Open Medicine 12/2011; 5(4):e201-8.
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    • "Teledermatology is the practice of delivering dermatological care via communication technology [1]–[4]. The two primary forms of teledermatology practiced in the United States are live-interactive (LI) and Store-and-Forward (S&F) teledermatology [5]–[7], and a few programs employ a “hybrid” model, where images captured through digital cameras are used in combination with videoconferencing [8]. "
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    ABSTRACT: Despite increasing practice of teledermatology in the U.S., teledermatology practice models and real-world challenges are rarely studied. The primary objective was to examine teledermatology practice models and shared challenges among teledermatologists in California, focusing on practice operations, reimbursement considerations, barriers to sustainability, and incentives. We conducted in-depth interviews with teledermatologists that practiced store-and-forward or live-interactive teledermatology from January 1, 2007 through March 30, 2011 in California. Seventeen teledermatologists from academia, private practice, health maintenance organizations, and county settings participated in the study. Among them, 76% practiced store-and-forward only, 6% practiced live-interactive only, and 18% practiced both modalities. Only 29% received structured training in teledermatology. The average number of years practicing teledermatology was 4.29 years (SD±2.81). Approximately 47% of teledermatologists served at least one Federally Qualified Health Center. Over 75% of patients seen via teledermatology were at or below 200% federal poverty level and usually lived in rural regions without dermatologist access. Practice challenges were identified in the following areas. Teledermatologists faced delays in reimbursements and non-reimbursement of teledermatology services. The primary reason for operational inefficiency was poor image quality and/or inadequate history. Costly and inefficient software platforms and lack of communication with referring providers also presented barriers. Teledermatology enables underserved populations to access specialty care. Improvements in reimbursement mechanisms, efficient technology platforms, communication with referring providers, and teledermatology training are necessary to support sustainable practices.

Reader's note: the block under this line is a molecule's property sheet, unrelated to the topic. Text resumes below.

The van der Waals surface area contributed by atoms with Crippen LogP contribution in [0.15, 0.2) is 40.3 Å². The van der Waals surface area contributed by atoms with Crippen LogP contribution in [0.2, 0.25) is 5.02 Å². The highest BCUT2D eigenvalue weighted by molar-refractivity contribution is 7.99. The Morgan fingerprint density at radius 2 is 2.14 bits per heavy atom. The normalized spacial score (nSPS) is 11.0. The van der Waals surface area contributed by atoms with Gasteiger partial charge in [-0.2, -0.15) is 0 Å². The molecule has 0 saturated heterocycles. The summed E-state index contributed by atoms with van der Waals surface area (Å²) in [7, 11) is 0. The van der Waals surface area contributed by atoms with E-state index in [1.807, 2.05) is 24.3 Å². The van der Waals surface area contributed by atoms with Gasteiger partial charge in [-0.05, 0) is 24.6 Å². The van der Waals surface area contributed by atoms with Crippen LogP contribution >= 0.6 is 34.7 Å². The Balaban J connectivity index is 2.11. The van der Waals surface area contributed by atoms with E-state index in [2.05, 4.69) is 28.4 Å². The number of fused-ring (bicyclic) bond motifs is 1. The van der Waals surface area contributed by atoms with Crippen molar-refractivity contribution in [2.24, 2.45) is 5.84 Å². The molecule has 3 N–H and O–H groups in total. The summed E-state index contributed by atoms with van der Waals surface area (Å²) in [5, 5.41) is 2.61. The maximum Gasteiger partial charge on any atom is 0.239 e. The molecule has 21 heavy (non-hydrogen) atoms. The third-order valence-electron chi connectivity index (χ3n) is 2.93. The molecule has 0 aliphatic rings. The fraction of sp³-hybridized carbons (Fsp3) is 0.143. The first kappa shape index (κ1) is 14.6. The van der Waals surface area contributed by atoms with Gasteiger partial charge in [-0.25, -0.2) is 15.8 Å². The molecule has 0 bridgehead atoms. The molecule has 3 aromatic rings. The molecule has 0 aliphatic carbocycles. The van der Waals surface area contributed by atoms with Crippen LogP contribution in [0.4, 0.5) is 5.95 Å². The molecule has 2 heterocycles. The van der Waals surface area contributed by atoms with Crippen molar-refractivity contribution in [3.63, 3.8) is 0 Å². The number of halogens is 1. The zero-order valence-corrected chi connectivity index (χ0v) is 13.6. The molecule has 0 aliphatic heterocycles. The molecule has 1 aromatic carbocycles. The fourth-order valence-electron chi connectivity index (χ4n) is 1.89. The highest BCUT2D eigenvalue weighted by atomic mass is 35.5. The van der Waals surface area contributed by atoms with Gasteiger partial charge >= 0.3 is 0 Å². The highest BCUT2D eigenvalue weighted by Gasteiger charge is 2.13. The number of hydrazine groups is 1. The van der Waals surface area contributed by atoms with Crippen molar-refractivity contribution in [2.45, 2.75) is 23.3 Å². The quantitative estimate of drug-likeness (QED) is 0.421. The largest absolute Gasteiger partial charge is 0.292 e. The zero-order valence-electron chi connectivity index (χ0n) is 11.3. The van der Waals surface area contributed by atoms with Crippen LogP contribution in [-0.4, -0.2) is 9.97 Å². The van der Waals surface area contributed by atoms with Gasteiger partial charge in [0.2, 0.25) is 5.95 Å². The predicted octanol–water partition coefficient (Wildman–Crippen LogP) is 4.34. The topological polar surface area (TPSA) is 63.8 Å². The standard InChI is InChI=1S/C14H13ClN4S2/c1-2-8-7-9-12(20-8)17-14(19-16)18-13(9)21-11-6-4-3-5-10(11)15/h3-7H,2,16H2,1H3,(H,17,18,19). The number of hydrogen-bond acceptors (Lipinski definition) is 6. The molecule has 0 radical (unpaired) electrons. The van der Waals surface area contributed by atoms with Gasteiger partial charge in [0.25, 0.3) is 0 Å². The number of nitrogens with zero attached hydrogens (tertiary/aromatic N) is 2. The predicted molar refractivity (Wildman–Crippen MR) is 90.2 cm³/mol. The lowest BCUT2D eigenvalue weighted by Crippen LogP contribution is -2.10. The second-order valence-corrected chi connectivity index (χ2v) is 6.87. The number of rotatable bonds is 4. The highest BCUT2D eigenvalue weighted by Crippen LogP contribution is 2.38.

PLoS ONE 12/2011; 6(12):e28687. DOI:10.1371/journal.pone.0028687 · 3.23 Impact Factor
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    • "Another dermatologist, blinded to the randomization, evaluated the clinical outcomes between baseline data and after four months (Table 3). The results suggest that teledermatology and conventional care result in similar outcomes (Pak et al., 2007). "
    Telemedicine Techniques and Applications, 06/2011; , ISBN: 978-953-307-354-5